Shockwave Looks to Shake Up Cardiology with Potential Neovasc Acquisition

Is this potential deal the start of what will turn out to be a busy M&A season in medtech?

Omar Ford

January 17, 2023

2 Min Read
Image courtesy of designer491/getty images

Shockwave Medical is looking at an acquisition to help it further disrupt the cardiovascular treatment space.

The Santa Clara, CA-based company said on Tuesday that it has signed an agreement to acquire Neovasc for about $100 million with deferred payments of up to approximately $47 million on the achievement of future regulatory milestones. The deal is expected to be completed in the first half of this year.

The Richmond, Canada-based Neovasc is developing the Reducer, a technology designed to reduce angina symptoms in patients with refractory angina. Neovasc enrolled the first patient in a pivotal trial of the Reducer a little more than a year ago.

Shockwave Medical’s President & Chief Commercial Officer, Issac Zacharias spoke about why Neovasc was a good fit.

“We’ve been looking a while for a disruptive technology within the cardiology space where Shockwave can draw upon its learnings from introducing IVL and be on the leading clinical edge by introducing another truly transformational technology,” Zacharias told MD+DI via email. “There are many similarities where Neovasc is today, and Shockwave was a few years ago. [Neovasc has] a unique, first-of-its-kind technology for a large patient population (refractory angina) with no ideal treatment options currently available.”

Neovasc began intense focus on the Reducer after it put its Tiara transfemoral mitral valve replacement program on hold in June of 2021.  Currently, the Reducer has CE mark and was awarded breakthrough device designation by FDA.

The technology is being investigated in the COSIRA II IDE study, a sham-controlled double-blind randomized trial to evaluate the Reducer System for safety and effectiveness in patients with refractory angina due to obstructive coronary disease that is not amenable to conventional revascularization. Informed by the COSIRA trial, COSIRA II was developed to support approval and will provide the interventional community with scientifically rigorous, high-quality Level I evidence to support the appropriate use of the Reducer System.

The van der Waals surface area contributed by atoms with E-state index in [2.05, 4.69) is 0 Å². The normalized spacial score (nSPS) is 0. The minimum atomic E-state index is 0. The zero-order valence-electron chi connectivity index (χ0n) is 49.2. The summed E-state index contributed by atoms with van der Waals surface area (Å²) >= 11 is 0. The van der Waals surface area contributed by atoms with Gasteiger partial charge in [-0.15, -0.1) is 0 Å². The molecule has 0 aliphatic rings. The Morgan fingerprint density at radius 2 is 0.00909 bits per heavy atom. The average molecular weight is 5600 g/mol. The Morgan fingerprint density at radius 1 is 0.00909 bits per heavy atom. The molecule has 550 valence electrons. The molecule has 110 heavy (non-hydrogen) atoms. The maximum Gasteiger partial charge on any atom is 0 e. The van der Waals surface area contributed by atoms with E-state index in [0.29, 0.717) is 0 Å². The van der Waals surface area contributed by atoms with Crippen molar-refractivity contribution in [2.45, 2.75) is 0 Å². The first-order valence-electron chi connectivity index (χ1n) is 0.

Zacharias said the technology “also looks to play a promising role in the future angina with no obstructive coronary arteries (ANOCA) patient population, which will likely require additional clinical trials and a new indication.”

The M&A season is already picking up steam in 2023 as 2022 saw a lot of spin-offs and divestitures and a decline in deals.  Zimmer Biomet and GE Healthcare have made separate acquisitions in the medtech space this month.  

Shockwave adds yet another entry into the rise in M&A and the company probably won’t stop there.

Zacharias said, “While this is Shockwave’s first acquisition, we don’t expect it will be our last – we will continue to evaluate the market for disruptive opportunities, assessing prospects that we believe we can execute to drive value for patients, physicians, and shareholders, whether that be in 2023 or in the coming years.”

About the Author(s)

Omar Ford

Omar Ford is MD+DI's Editor-in-Chief. You can reach him at [email protected].


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